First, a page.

LGBTQ Veterans Group: Spotlight on Anson Klaber


With our Second Annual LGBTQ Veterans & Allies Military Ball coming up next month, we wanted to spotlight one of the Community Leaders that helped start our LGBTQ Veterans Group, Anson Klaber. Last year, he was interviewed for OutSmart Magazine by Lourdes Zavaleta and we wanted to share it with our audience. Combined Arms is proud to host and expand on all of the legacy programming from Lone Star Veterans Association since our merger, and we hope to continue to be a space where veterans from all backgrounds can share their experiences. If you haven't already, RSVP to the ball on 9/21/19 here!

Out to Serve

Montrose Center partners with LSVA to help LGBTQ veterans.

Anson Klaber was moving up the ranks of the U.S. Coast Guard until he was medically discharged due to migraine headaches in 1999. 

“It was a shock to me when I was retired,” recalls the 43-year-old veteran, who identifies as gay. “I was planning on making the military my career. I had just become a petty officer third class and was leading a team. But then, suddenly, I was back at my mother’s home, unemployed.” 

Klaber, a Louisville native, struggled to adjust to civilian life in his hometown. His troubles, similar to those that many veterans face, included challenges associated with re-entering the workforce and a battle with drug and alcohol addiction. 

After living with his mother and working at his father’s furniture business for seven years, Klaber became a Realtor—a job that took him first to Tampa and then to Houston, where he now lives.

In Space City, Klaber found community in the Lone Star Veterans Association (LSVA), a nonprofit that provides members with social activities and aims to strengthen their careers and families. Klaber is 14 years sober and serves as a community leader in LSVA’s LGBTQ Affinity Group that kicked off in 2017, in part due to his efforts.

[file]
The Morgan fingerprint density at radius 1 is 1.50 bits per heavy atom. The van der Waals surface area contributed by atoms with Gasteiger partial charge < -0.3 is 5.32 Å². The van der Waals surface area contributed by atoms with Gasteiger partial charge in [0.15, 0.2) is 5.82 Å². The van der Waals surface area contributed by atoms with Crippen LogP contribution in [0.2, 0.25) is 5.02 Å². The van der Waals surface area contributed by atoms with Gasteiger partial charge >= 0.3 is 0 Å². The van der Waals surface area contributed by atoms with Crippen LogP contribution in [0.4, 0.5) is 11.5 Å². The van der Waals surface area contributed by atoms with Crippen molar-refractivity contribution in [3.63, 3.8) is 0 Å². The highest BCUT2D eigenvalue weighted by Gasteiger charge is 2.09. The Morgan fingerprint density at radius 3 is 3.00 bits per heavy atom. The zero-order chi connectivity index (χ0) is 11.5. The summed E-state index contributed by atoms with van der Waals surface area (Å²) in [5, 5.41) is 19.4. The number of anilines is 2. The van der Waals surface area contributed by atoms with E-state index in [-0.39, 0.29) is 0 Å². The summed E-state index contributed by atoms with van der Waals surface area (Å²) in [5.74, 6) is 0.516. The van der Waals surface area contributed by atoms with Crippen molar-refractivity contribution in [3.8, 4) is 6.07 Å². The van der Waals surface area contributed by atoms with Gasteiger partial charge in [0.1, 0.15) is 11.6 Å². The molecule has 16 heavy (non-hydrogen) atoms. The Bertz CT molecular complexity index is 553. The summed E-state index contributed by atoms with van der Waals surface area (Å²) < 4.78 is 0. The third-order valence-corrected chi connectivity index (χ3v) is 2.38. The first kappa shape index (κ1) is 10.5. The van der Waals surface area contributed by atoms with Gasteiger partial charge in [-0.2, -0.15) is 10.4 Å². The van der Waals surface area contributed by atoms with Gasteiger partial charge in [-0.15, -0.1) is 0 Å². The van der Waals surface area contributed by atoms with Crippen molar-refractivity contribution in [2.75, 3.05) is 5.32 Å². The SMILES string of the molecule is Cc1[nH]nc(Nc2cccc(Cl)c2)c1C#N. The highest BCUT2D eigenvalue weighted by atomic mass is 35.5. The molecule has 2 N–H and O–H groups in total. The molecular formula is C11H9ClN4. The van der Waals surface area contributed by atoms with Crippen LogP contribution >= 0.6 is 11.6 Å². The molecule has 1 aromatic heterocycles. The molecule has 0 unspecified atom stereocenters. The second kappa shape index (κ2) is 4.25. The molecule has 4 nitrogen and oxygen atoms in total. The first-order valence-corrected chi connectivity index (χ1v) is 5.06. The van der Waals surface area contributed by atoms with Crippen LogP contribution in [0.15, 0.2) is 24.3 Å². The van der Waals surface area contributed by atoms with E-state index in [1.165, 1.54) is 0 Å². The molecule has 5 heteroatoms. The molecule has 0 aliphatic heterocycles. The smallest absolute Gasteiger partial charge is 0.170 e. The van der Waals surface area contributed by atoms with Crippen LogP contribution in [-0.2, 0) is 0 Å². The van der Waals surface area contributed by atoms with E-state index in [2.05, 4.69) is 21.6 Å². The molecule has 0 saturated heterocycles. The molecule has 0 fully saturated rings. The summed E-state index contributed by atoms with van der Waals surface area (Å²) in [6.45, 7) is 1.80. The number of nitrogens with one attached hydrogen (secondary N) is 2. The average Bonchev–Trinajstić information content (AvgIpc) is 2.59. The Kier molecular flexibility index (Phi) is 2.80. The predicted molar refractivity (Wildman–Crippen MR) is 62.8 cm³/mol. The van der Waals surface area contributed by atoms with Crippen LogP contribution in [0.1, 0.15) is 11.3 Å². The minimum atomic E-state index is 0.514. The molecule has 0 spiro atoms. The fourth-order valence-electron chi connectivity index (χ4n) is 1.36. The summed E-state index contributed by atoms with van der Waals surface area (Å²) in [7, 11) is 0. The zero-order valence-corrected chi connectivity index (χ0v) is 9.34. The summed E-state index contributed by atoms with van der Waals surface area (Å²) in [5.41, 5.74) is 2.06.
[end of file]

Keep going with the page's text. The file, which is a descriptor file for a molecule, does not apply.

“I struggled in Kentucky because there weren’t any resources like the LSVA,” Klaber says. “What we do to help vets is groundbreaking. The LSVA is working to become the most LGBTQ-friendly veteran’s organization in the nation.” 

In July, the LSVA launched its latest LGBTQ outreach program in partnership with the Montrose Center. The program offers counseling, case management, and links to  services for LGBTQ veterans and their families.

The Montrose Center is now a one-stop shop for LGBTQ veterans. Those who visit the center have access to recovery coaches, therapists, and a personalized outpatient program designed to fit their needs.

LGBTQ folks sign up for military service at three to five times the rate of their non-LGBTQ peers. An estimated one million gay and lesbian Americans are veterans, according to the U.S. Department of Veterans Affairs. And about 150,000 transgender individuals have served in the U.S. armed forces, according to The Williams Institute. 

Despite these numbers, there is an overwhelming lack of resources for LGBTQ veterans, according to Kennedy Loftin, the Montrose Center’s chief development officer. 

“LGBTQ folks have always faced discrimination in the military, even after ‘Don’t Ask, Don’t Tell’ was repealed in 2010,” Loftin says. “We’ve had eight years to change this culture, but being anti-LGBTQ still plays a role in some places. Many veterans who received a dishonorable discharge because they were LGBTQ have never been able to get assistance from the VA.”